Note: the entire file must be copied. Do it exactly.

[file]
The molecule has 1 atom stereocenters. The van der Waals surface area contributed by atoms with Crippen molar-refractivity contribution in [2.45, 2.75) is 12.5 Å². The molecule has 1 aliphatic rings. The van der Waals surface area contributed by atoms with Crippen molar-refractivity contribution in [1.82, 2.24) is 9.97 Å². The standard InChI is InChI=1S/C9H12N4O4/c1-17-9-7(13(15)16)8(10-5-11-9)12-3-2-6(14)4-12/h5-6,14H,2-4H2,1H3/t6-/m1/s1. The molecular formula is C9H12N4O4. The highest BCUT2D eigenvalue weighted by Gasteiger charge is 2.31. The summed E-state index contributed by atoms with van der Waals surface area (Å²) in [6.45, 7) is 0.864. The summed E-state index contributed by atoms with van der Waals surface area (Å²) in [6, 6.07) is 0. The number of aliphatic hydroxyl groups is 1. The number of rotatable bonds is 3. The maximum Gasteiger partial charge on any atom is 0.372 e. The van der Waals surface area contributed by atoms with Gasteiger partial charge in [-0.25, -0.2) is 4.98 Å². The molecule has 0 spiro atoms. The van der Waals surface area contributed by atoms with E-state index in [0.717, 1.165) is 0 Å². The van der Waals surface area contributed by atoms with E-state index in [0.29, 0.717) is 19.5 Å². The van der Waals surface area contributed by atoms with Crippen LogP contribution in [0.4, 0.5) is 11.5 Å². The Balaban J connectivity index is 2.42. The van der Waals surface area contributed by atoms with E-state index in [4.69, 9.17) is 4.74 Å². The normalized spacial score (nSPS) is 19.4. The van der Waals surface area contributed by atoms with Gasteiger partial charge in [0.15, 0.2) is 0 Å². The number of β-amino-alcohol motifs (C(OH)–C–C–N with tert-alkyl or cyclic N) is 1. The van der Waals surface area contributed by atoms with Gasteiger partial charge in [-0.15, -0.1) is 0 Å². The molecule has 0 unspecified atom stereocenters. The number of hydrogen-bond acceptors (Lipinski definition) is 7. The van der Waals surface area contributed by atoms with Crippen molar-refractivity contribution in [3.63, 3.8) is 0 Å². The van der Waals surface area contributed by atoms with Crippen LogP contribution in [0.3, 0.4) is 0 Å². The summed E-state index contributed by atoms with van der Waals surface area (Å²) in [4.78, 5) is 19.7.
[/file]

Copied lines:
The molecule has 1 atom stereocenters. The van der Waals surface area contributed by atoms with Crippen molar-refractivity contribution in [2.45, 2.75) is 12.5 Å². The molecule has 1 aliphatic rings. The van der Waals surface area contributed by atoms with Crippen molar-refractivity contribution in [1.82, 2.24) is 9.97 Å². The standard InChI is InChI=1S/C9H12N4O4/c1-17-9-7(13(15)16)8(10-5-11-9)12-3-2-6(14)4-12/h5-6,14H,2-4H2,1H3/t6-/m1/s1. The molecular formula is C9H12N4O4. The highest BCUT2D eigenvalue weighted by Gasteiger charge is 2.31. The summed E-state index contributed by atoms with van der Waals surface area (Å²) in [6.45, 7) is 0.864. The summed E-state index contributed by atoms with van der Waals surface area (Å²) in [6, 6.07) is 0. The number of aliphatic hydroxyl groups is 1. The number of rotatable bonds is 3. The maximum Gasteiger partial charge on any atom is 0.372 e. The van der Waals surface area contributed by atoms with Gasteiger partial charge in [-0.25, -0.2) is 4.98 Å². The molecule has 0 spiro atoms. The van der Waals surface area contributed by atoms with E-state index in [0.717, 1.165) is 0 Å². The van der Waals surface area contributed by atoms with E-state index in [0.29, 0.717) is 19.5 Å². The van der Waals surface area contributed by atoms with Crippen LogP contribution in [0.4, 0.5) is 11.5 Å². The Balaban J connectivity index is 2.42. The van der Waals surface area contributed by atoms with E-state index in [4.69, 9.17) is 4.74 Å². The normalized spacial score (nSPS) is 19.4. The van der Waals surface area contributed by atoms with Gasteiger partial charge in [0.15, 0.2) is 0 Å². The number of β-amino-alcohol motifs (C(OH)–C–C–N with tert-alkyl or cyclic N) is 1. The van der Waals surface area contributed by atoms with Gasteiger partial charge in [-0.15, -0.1) is 0 Å². The molecule has 0 unspecified atom stereocenters. The number of hydrogen-bond acceptors (Lipinski definition) is 7. The van der Waals surface area contributed by atoms with Crippen molar-refractivity contribution in [3.63, 3.8) is 0 Å². The van der Waals surface area contributed by atoms with Crippen LogP contribution in [0.3, 0.4) is 0 Å². The summed E-state index contributed by atoms with van der Waals surface area (Å²) in [4.78, 5) is 19.7.